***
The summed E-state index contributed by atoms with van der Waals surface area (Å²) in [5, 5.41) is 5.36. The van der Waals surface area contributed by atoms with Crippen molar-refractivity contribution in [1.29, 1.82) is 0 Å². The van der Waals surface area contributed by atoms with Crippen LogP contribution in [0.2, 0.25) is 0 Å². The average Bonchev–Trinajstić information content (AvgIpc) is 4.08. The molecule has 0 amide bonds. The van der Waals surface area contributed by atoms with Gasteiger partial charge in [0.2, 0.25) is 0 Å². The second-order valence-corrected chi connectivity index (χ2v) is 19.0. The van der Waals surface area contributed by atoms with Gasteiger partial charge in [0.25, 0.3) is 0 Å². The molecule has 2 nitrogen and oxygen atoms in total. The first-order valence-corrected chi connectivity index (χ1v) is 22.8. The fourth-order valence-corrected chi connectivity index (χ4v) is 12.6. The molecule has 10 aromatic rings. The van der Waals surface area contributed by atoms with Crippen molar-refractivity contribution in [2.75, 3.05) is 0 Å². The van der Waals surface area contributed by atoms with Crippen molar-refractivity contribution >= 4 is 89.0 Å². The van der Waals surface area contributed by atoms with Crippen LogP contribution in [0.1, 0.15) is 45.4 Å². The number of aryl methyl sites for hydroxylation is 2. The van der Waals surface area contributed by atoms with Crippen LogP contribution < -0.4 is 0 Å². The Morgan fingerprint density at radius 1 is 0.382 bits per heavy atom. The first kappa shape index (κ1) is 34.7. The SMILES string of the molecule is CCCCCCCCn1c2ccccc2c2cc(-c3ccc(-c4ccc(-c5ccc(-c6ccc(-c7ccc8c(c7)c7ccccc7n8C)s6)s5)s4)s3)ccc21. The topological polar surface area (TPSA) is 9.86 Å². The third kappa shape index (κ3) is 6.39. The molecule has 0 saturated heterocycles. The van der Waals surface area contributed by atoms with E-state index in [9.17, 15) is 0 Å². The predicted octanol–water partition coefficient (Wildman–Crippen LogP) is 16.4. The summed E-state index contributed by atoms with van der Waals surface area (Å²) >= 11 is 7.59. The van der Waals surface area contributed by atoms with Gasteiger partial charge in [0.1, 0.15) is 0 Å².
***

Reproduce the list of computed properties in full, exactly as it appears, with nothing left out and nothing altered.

The summed E-state index contributed by atoms with van der Waals surface area (Å²) in [5, 5.41) is 5.36. The van der Waals surface area contributed by atoms with Crippen molar-refractivity contribution in [1.29, 1.82) is 0 Å². The van der Waals surface area contributed by atoms with Crippen LogP contribution in [0.2, 0.25) is 0 Å². The average Bonchev–Trinajstić information content (AvgIpc) is 4.08. The molecule has 0 amide bonds. The van der Waals surface area contributed by atoms with Gasteiger partial charge in [0.2, 0.25) is 0 Å². The second-order valence-corrected chi connectivity index (χ2v) is 19.0. The van der Waals surface area contributed by atoms with Gasteiger partial charge in [0.25, 0.3) is 0 Å². The molecule has 2 nitrogen and oxygen atoms in total. The first-order valence-corrected chi connectivity index (χ1v) is 22.8. The fourth-order valence-corrected chi connectivity index (χ4v) is 12.6. The molecule has 10 aromatic rings. The van der Waals surface area contributed by atoms with Crippen molar-refractivity contribution in [2.75, 3.05) is 0 Å². The van der Waals surface area contributed by atoms with Crippen molar-refractivity contribution >= 4 is 89.0 Å². The van der Waals surface area contributed by atoms with Crippen LogP contribution in [0.1, 0.15) is 45.4 Å². The number of aryl methyl sites for hydroxylation is 2. The van der Waals surface area contributed by atoms with Crippen LogP contribution < -0.4 is 0 Å². The Morgan fingerprint density at radius 1 is 0.382 bits per heavy atom. The first kappa shape index (κ1) is 34.7. The SMILES string of the molecule is CCCCCCCCn1c2ccccc2c2cc(-c3ccc(-c4ccc(-c5ccc(-c6ccc(-c7ccc8c(c7)c7ccccc7n8C)s6)s5)s4)s3)ccc21. The topological polar surface area (TPSA) is 9.86 Å². The third kappa shape index (κ3) is 6.39. The molecule has 0 saturated heterocycles. The van der Waals surface area contributed by atoms with E-state index in [9.17, 15) is 0 Å². The predicted octanol–water partition coefficient (Wildman–Crippen LogP) is 16.4. The summed E-state index contributed by atoms with van der Waals surface area (Å²) >= 11 is 7.59. The van der Waals surface area contributed by atoms with Gasteiger partial charge in [0.1, 0.15) is 0 Å².